Equine Learning Center
2017 Equine Learning Center Report2017 was a very successful year for the ELC. As in past years, our many volunteers stepped up and made our year great. Without these volunteers the ELC could not do what it does.
Our year started out Jan. 7 – 14 at the 2017 Pennsylvania Farm Show. This year we had our two Appaloosas, Sara and Pete, working the chute for all to rub on. Along with Sara and Pete, we had a Percheron owned by Dave Rohrbach and a donkey owned by Avery Sneed that also took their turns in the chute. Again this year we had a Spotted Draft owned by Linda Bunning and minis owned by Prairie Fire Farm on display for all to enjoy. These equine and their owners, along with our volunteers, made this year’s Farm Show a great success. We have 3 volunteer shifts per day for the 8 days we are there with 5 volunteers per shift. As you can see, this is a lot of volunteer man hours.
Our next event was Ag-Progress Day’s Aug. 15-17 on the outskirts of State College, PA. Ag-Days is always fun as it is the shortest and most relaxed of all our events. We had Sara and Mouse, two Appaloosa mares, working the chute. They are owned by Skip & Aleta Seifert.
Sept. 8-17 was the 2017 York Fair. This is the longest of all our events. This year we had Sara, an Appaloosa, and Chic, a Quarter Horse, taking turns in the chute. Both are owned by Skip & Aleta Seifert. Along with talking with the many visitors to our ELC Booth we also enjoy watching the members of 4-H & FFA show their livestock in the ring directly across the aisle from our booth.
Sept. 22-30 was the Bloomsburg Fair. This year the weather during the Fair was extremely warm; 90 plus degrees for many days. Finally, by the end of the week, we were back to normal Fair weather. Joan Pauley did a great job chairing this year’s Equine Learning Center at the Bloomsburg Fair. If Joan hadn’t agreed to do this we would not have been able to attend. Our President, Charlie Van Auken, was there all week to assist Joan. We had Pete, an Appaloosa gelding owned by Charlie; Turbo, a Percheron gelding owned By Dave Rohrbach; and Charlie, a 26 yr. old AQHA gelding, owned by Jen & Rachael Huff taking turns in the chute. There were a couple other horses that were tested in the chute. Joan is working hard to build a volunteer group in the Bloomsburg area. If you’re a PEC member we would love to have you join our ELC Volunteer Family. We have a lot of fun no matter where we go.
Thank you to all that helped the ELC in any way this year. We truly appreciate your volunteer hours and cannot do what we do without you.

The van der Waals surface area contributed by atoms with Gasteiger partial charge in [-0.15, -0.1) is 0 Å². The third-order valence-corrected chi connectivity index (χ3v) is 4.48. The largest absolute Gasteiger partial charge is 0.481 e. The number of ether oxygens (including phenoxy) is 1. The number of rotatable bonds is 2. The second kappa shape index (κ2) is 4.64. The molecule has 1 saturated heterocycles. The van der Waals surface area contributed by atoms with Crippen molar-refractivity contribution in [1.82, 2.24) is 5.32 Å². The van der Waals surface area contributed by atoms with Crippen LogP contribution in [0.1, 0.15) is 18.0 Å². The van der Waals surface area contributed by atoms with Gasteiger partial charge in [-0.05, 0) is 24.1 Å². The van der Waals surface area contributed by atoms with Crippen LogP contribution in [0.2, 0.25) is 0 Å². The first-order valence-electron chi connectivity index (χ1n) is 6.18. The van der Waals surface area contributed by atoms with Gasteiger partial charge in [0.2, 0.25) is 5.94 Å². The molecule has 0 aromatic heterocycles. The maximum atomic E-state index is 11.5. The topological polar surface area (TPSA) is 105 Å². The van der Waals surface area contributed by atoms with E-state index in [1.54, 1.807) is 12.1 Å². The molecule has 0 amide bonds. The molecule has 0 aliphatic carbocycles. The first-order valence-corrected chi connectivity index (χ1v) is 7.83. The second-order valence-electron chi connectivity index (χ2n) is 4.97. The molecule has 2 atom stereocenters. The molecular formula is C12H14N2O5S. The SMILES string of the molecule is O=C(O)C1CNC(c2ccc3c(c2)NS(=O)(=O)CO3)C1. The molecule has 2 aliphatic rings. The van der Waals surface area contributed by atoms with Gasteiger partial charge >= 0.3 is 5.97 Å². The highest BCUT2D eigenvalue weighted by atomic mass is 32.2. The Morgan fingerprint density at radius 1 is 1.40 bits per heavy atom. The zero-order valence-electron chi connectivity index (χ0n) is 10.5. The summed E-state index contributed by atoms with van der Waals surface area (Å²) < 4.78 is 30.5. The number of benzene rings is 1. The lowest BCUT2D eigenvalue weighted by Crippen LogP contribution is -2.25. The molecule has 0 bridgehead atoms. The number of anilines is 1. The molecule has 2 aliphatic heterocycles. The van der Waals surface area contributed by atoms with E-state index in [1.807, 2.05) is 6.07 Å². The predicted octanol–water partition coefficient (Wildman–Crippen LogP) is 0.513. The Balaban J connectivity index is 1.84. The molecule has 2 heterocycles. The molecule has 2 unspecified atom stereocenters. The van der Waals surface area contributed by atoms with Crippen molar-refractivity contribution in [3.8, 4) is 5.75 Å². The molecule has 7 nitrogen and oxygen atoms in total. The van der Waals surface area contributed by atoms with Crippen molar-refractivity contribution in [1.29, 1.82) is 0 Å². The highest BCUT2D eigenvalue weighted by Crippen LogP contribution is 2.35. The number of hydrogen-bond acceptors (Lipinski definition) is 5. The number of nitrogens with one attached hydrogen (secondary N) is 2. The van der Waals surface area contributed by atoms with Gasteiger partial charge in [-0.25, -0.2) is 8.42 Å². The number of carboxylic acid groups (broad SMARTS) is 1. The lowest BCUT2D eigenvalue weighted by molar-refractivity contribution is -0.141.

The Equine Learning Center (ELC) is the Pennsylvania Equine Council’s (PEC’s) educational program targeted at new and prospective horse owners. It provides handouts of science-based information about the care and costs associated with horse ownership. It also provides valuable facts concerning the unwanted horse problem so potential buyers
understand the ramifications of purchasing an equine. The Equine Learning Center debuted at the 2007 Pennsylvania Farm Show. Since then, subsequent Farm Shows, the York Fair, Penn State University's Ag Progress Days and a horse celebration by the Carnegie Museum in Pittsburgh have hosted our program. In 2015, the Bloomsburg Fair has agreed to host our ELC.
The star of the Equine Learning Center is the live horse. This patient partner-in-teaching stands quietly while hundreds of eager little and not-so-little hands stroke and pat him/her. The ELC is built so that children young and old can safely touch our equine friend. To make this possible we have built a
deck attached to a 3-rail fence. On the deck there is a large step along the fence on which the children stand to pet the horse. This system safely keeps the children from getting stepped on and also prevents them from slipping beneath or behind the horse.
The display at the ELC touches on basic care, including teeth and hooves. It also has an assortment of equine related accessories and equipment. There is a quiz book that tests the equestrian's knowledge.
A real equine skull is the Station's second-biggest attraction. This skeleton teaches about equine teeth, brain location, shape of the horse's mouth and how the use of a bit has developed over time to accommodate the natural large gap between the incisors and the molars.
Agriculture is the largest industry in Pennsylvania and the fastest growing segment of that industry is involved with equines. The PEC strives to help the equine community in our Commonwealth grow and thrive. The ELC, by reaching new and prospective horse owners, allows the PEC to distribute information addressing responsible ownership, costs, basic care and shelter as well as liability issues, nutrient management and accountability in land use and stewardship.
We would like to continue to expand the program to attend other agricultural events where prospective first time equine owners may be. This includes county and area fairs. If you are involved with a venue that would be appropriate for the ELC, please contact the PEC office at 888.304.0281.
The PENNSYLVANIA EQUINE FOUNDATION
The Pennsylvania Equine Foundation (PEF) helps provide financial support to the ELC. Your donations to the PEF, a 501c3 non-profit corporation, are tax deductible to the fullest extent of the law. Click here to learn more about the PENNSYLVANIA EQUINE FOUNDATION.
The PEC would also like to thank this year's sponsors for helping the ELC grow! Click here to learn more about sponsorship.